Should you get your Cavalier King Charles Spaniel Spayed / Neutered?

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Owning a pet is a huge responsibility and along with the need to care for your pet daily, there are also some major long-term decisions which need to be made. It is your job to decide if you should get your Cavalier King Charles Spaniel spayed or neutered. Your companion and best friend relies on you to make the best choices for their health and happiness.

Why choose to get your dog spayed or neutered?

Spaying (female) or neutering (male) your Cavalier King Charles Spaniel is one of the best things you can do for this particular breed of dog. Aside from helping to control the overpopulation of pets, there are also many health reasons for having your Cavalier King Charles Spaniel go through this surgery.

cavalier spayed

Getting a female Cavalier King Charles Spaniel Spayed

Some people wonder if you should allow a female dog to have one litter of puppies before being spayed. There is, however, nothing to show that a female dog who has had a litter of pups is any happier or more content than one who has not.

There are some pretty compelling reasons to have your female Cavalier King Charles Spaniel spayed.

If a female is not spayed she will go into heat twice a year. During this time she will have a bloody discharge that may ruin flooring and furnishings in your house. She will also urinate everywhere so that her scent can attract males with which to mate. If you spay your female before her first heat cycle it greatly reduces the risk of breast cancer.

cavalier neutered

Getting a male Cavalier King Charles Spaniel Dog Neutered

Males who are neutered are generally calmer and easier to train. They are also less likely to display unwanted behaviors such as humping other dogs, legs, or toys. A neutered male is also less likely to roam if there is a nearby female in heat.

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Getting your Cavalier King Charles Spaniel Neutered is a relatively straightforward operation. Usually your dog will return home on the same day.

Health benefits of spaying and neutering

The Cavalier King Charles Spaniel is prone to many health problems. When you spay or neuter your dog it helps to prevent many kinds of cancers that are common to this breed. For males specifically, there is a high incidence of testicle cancer. Having him neutered can help to prevent this.

Negatives of spaying and neutering

Some spayed and neutered dogs may tend to gain weight which is a concern for the Cavalier King Charles Spaniel. Usually, the pros of having this breed spayed or neutered far outweigh the cons. When you spay or neuter your dog they are less likely to wander. They do not display aggressive or unwanted behavior, and they become much more affectionate and sociable.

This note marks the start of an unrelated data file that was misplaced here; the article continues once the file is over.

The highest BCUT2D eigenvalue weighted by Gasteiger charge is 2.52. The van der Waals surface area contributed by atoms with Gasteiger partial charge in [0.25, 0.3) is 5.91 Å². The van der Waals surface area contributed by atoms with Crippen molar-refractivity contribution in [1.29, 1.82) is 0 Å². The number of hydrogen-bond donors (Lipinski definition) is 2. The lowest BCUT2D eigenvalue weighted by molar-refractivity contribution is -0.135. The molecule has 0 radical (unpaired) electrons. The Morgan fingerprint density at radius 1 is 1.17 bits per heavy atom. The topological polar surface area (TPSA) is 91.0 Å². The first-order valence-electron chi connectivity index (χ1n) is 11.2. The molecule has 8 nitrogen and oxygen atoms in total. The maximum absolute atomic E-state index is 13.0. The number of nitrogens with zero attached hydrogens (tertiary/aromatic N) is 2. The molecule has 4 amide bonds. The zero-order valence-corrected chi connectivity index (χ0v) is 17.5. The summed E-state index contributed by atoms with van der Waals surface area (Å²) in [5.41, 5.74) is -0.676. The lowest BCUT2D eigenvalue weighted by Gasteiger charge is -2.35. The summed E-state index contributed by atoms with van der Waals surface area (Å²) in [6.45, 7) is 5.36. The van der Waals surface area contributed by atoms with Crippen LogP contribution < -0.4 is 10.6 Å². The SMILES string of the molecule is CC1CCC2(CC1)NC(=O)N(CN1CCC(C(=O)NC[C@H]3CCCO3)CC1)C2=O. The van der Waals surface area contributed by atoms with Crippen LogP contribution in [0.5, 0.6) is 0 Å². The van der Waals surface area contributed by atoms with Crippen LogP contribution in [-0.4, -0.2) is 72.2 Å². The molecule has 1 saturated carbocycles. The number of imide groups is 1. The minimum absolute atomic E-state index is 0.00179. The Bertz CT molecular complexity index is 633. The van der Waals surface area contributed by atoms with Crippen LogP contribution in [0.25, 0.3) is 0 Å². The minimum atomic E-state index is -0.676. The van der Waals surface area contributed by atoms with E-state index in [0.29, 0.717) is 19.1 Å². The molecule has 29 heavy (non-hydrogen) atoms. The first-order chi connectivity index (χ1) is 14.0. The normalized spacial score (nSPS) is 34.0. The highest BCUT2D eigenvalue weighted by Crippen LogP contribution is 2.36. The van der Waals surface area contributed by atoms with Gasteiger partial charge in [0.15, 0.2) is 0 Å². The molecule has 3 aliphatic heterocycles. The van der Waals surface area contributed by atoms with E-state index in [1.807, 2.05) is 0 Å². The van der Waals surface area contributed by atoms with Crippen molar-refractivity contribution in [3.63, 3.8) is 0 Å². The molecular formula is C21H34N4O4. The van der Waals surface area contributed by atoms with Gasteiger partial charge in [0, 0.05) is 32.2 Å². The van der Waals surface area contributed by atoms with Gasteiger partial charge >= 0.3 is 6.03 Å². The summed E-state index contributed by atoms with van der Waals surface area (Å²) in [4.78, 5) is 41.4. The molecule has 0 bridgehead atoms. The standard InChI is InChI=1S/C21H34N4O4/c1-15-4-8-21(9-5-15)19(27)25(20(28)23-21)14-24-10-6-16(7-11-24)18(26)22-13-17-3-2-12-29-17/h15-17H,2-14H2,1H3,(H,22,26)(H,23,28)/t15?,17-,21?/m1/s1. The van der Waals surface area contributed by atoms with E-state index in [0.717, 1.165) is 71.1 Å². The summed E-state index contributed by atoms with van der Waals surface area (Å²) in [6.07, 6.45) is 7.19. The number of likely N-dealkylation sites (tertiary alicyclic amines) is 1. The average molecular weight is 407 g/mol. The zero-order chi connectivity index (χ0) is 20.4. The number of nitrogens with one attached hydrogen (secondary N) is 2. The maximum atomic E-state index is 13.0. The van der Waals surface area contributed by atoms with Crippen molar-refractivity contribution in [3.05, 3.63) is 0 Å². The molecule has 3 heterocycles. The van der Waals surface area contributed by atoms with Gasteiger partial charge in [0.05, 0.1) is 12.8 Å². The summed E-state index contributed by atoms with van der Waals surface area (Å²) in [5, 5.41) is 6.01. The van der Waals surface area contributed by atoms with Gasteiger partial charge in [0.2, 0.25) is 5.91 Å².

When is the best time to spay or neuter your dog?

There has been debate about when the best time to spay or neuter a Cavalier King Charles Spaniel is. When you buy a dog from a breeder it is a good idea to look at the contract of sale for a non-breeder agreement. There are health benefits to having a male neutered by six months of age.

Spaying your female can be a little more controversial. It is best to ask your veterinarian for a recommendation as to when’s best to have your Cavalier King Charles Spaniel Spayed.

Some breeders require an agreement that states you will not have your female spayed until after 12 months of age.

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This is because they want the proper growth hormones present for the dog to grow as it should.

Other breeders require that you have your Cavalier spayed prior to six months of age as they say that has the greatest health benefits and prevents unwanted litters of pups.

Ultimately spaying or neutering is your decision.

Because there are differing view on the subject, if you are considering a Cavalier King Charles Spaniel as a pet, it is best to talk to your veterinarian ahead of time to make sure that you are in agreement on the best care for a pet. Once you have done that you should look for a reputable breeder who offers terms with which you are comfortable.

2 thoughts on “Should you get your Cavalier King Charles Spaniel Spayed / Neutered?”

  1. I’m hearing so many different views on when to nutur my boy, he’s almost 5 months now. I want to make sure I’m doing this for the best health reasons.

    • We got Toffee neutered and did notice a change in his personality. He was never particularity boisterous, but definitely seemed more lethargic after the operation.

      He also put on weight very soon after the procedure and it has been difficult to get him down to a healthy weight since. The vets warned that this was quite common.

      There’s lots of published health benefits.

      However most vets charge quite a lot for the operation, which can make you question their motives.

      Let’s put this out to the #cavpack on Twitter (@thespanielking) and see what they say.


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